PubMed | University of Sheffield, University of South Australia and Wound Management Innovation Cooperative Research Center
Type: Journal Article | Journal: ACS applied materials & interfaces | Year: 2016

Skin has a remarkable capacity for regeneration; however, with an ever aging population, there is a growing burden to the healthcare system from chronic wounds. Novel therapies are required to address the problems associated with nonhealing chronic wounds. Novel wound dressings that can encourage increased reepithelialization could help to reduce the burden of chronic wounds. A suite of chemically defined surfaces have been produced using plasma polymerization, and the ability of these surfaces to support the growth of primary human skin cells has been assessed. Additionally, the ability of these surfaces to modulate cell migration and morphology has also been investigated. Keratinocytes and endothelial cells were extremely sensitive to surface chemistry showing increased viability and migration with an increased number of carboxylic acid functional groups. Fibroblasts proved to be more tolerant to changes in surface chemistry; however, these cells migrated fastest over amine-functionalized surfaces. The novel combination of comprehensive chemical characterization coupled with the focus on cell migration provides a unique insight into how a materials physicochemical properties affect cell migration.


PubMed | Healthcare Improvement Unit, Metro North Hospital & Health Service, Metro North Hospital and Health Service, Queensland University of Technology and Wound Management Innovation Cooperative Research Center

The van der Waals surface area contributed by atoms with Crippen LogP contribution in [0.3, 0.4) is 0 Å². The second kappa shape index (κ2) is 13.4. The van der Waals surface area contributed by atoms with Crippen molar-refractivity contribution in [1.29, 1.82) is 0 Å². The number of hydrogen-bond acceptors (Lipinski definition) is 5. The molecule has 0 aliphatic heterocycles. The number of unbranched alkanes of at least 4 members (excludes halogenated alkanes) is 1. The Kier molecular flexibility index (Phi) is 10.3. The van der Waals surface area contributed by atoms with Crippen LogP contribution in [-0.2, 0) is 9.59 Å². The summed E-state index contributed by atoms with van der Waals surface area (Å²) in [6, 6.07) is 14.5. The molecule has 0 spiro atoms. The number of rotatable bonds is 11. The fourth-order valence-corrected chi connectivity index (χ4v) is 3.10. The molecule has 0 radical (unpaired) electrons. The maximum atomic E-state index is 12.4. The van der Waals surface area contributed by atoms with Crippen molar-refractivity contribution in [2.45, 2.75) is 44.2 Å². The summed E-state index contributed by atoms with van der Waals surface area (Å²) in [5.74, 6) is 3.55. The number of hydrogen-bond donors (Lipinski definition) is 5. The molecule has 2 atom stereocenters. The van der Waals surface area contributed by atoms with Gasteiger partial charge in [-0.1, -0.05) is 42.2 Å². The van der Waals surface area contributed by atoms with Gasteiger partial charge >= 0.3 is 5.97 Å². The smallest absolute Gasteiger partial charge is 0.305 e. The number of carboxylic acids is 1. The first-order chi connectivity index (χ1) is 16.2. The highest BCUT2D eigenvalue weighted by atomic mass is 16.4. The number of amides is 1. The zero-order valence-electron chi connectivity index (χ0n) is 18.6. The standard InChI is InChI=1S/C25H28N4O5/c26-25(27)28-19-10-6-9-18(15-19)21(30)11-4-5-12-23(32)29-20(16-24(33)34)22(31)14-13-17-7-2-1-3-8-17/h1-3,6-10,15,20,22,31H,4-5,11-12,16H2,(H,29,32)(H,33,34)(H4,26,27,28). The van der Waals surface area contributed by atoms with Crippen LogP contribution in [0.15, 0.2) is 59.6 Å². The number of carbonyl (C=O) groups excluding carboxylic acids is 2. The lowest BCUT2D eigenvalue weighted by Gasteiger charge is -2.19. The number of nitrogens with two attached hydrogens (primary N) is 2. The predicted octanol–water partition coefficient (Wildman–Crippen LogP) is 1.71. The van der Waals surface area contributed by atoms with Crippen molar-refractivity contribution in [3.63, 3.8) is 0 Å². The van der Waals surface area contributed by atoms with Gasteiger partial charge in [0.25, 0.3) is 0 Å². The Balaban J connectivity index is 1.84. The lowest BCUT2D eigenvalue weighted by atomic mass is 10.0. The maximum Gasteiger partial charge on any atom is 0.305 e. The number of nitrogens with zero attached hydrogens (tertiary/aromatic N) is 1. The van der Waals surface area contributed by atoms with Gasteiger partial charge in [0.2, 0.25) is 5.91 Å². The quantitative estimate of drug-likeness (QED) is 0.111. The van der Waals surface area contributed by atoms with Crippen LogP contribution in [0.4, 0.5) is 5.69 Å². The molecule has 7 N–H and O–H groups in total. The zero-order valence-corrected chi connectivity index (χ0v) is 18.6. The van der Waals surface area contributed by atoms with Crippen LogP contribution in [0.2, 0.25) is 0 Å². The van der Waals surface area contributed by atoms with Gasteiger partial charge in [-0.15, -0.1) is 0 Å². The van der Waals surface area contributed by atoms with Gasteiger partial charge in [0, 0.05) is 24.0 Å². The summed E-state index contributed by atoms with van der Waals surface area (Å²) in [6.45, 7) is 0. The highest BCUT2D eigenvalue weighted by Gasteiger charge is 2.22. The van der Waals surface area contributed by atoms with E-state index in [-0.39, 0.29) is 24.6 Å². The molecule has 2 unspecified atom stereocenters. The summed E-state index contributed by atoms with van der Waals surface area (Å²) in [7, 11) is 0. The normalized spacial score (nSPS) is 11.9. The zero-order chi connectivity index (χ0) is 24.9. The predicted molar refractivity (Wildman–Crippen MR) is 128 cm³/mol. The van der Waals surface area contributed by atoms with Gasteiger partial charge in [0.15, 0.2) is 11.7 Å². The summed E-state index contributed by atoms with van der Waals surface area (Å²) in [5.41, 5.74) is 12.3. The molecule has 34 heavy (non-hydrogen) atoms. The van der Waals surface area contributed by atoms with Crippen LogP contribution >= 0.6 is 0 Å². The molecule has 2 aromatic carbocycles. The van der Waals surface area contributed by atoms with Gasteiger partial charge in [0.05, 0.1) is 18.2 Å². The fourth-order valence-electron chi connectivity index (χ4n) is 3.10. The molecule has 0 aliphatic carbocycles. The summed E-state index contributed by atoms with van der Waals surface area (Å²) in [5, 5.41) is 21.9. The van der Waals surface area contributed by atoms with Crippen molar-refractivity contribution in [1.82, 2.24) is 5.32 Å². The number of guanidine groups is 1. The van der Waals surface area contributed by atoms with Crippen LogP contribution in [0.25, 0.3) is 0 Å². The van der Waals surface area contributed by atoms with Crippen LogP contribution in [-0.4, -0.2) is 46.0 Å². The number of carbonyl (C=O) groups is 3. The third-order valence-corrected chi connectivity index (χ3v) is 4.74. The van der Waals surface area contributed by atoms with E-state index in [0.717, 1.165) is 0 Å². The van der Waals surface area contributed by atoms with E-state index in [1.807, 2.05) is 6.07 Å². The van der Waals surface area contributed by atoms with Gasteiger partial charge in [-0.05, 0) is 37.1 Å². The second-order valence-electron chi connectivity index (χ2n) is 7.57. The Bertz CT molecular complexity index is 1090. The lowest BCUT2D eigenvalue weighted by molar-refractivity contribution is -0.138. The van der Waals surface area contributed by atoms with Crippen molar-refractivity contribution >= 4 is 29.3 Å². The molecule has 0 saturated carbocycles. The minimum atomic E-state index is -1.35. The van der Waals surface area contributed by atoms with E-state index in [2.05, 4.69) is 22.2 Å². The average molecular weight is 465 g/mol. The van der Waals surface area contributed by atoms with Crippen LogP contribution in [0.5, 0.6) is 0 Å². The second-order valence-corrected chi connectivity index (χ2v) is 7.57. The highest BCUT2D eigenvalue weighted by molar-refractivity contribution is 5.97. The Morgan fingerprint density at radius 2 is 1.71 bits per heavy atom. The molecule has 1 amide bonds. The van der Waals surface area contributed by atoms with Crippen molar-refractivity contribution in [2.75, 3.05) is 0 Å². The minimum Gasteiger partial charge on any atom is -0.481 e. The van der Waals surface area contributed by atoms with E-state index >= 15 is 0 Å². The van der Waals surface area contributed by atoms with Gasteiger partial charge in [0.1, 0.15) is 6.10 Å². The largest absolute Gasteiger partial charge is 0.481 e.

Type: | Journal: International wound journal | Year: 2016

In addition to affecting quality of life, diabetic foot ulcers (DFUs) impose an economic burden on both patients and the health system. This study developed a Markov model to analyse the cost-effectiveness of implementing optimal care in comparison with the continuation of usual care for diabetic patients at high risk of DFUs in the Australian setting. The model results demonstrated overall 5-year cost savings (AUD 910011 for those aged 35-54, $939160 for those aged 55-74 and $1239497 for those aged 75 or older) and improved health benefits measured in quality-adjusted life years (QALYs) (013 QALYs, 013 QALYs and 016 QALYs, respectively) for high-risk patients receiving optimal care for DFUs compared with usual care. Total cost savings for Australia were estimated at AUD 27 billion over 5 years. Probabilistic sensitivity analysis showed that optimal care always had a higher probability of costing less and generating more health benefits. This study provides important evidence to inform Australian policy decisions on the efficient use of health resources and supports the implementation of evidence-based optimal care in Australia. Furthermore, this information is of great importance for comparable developed countries that could reap similar benefits from investing in these well-known evidence-based strategies.